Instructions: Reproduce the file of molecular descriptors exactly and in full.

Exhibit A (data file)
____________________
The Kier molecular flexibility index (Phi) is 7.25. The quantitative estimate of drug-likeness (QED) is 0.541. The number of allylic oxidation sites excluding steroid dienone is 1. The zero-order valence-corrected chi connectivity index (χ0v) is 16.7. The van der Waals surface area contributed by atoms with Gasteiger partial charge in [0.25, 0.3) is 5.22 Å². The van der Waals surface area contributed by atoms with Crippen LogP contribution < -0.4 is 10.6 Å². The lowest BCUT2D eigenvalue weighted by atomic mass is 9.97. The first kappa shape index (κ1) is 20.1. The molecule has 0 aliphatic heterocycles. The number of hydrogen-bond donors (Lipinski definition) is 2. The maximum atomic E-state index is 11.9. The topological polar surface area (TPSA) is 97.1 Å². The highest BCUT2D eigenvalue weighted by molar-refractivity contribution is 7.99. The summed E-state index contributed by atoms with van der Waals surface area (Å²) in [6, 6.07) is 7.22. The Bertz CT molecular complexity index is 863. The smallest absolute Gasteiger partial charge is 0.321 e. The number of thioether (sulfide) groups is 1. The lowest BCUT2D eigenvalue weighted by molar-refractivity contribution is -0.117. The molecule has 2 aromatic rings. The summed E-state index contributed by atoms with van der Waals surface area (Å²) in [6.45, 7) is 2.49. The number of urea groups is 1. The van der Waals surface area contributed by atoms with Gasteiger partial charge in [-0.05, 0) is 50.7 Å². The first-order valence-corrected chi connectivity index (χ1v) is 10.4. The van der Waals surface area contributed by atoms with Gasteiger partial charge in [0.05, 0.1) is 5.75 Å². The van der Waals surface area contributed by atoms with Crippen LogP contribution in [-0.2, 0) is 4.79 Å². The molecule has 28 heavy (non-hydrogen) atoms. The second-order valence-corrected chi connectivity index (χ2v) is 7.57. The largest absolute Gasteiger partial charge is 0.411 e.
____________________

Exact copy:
The Kier molecular flexibility index (Phi) is 7.25. The quantitative estimate of drug-likeness (QED) is 0.541. The number of allylic oxidation sites excluding steroid dienone is 1. The zero-order valence-corrected chi connectivity index (χ0v) is 16.7. The van der Waals surface area contributed by atoms with Gasteiger partial charge in [0.25, 0.3) is 5.22 Å². The van der Waals surface area contributed by atoms with Crippen LogP contribution < -0.4 is 10.6 Å². The lowest BCUT2D eigenvalue weighted by atomic mass is 9.97. The first kappa shape index (κ1) is 20.1. The molecule has 0 aliphatic heterocycles. The number of hydrogen-bond donors (Lipinski definition) is 2. The maximum atomic E-state index is 11.9. The topological polar surface area (TPSA) is 97.1 Å². The highest BCUT2D eigenvalue weighted by molar-refractivity contribution is 7.99. The summed E-state index contributed by atoms with van der Waals surface area (Å²) in [6, 6.07) is 7.22. The Bertz CT molecular complexity index is 863. The smallest absolute Gasteiger partial charge is 0.321 e. The number of thioether (sulfide) groups is 1. The lowest BCUT2D eigenvalue weighted by molar-refractivity contribution is -0.117. The molecule has 2 aromatic rings. The summed E-state index contributed by atoms with van der Waals surface area (Å²) in [6.45, 7) is 2.49. The number of urea groups is 1. The van der Waals surface area contributed by atoms with Gasteiger partial charge in [-0.05, 0) is 50.7 Å². The first-order valence-corrected chi connectivity index (χ1v) is 10.4. The van der Waals surface area contributed by atoms with Gasteiger partial charge in [0.05, 0.1) is 5.75 Å². The van der Waals surface area contributed by atoms with Crippen LogP contribution in [-0.2, 0) is 4.79 Å². The molecule has 28 heavy (non-hydrogen) atoms. The second-order valence-corrected chi connectivity index (χ2v) is 7.57. The largest absolute Gasteiger partial charge is 0.411 e.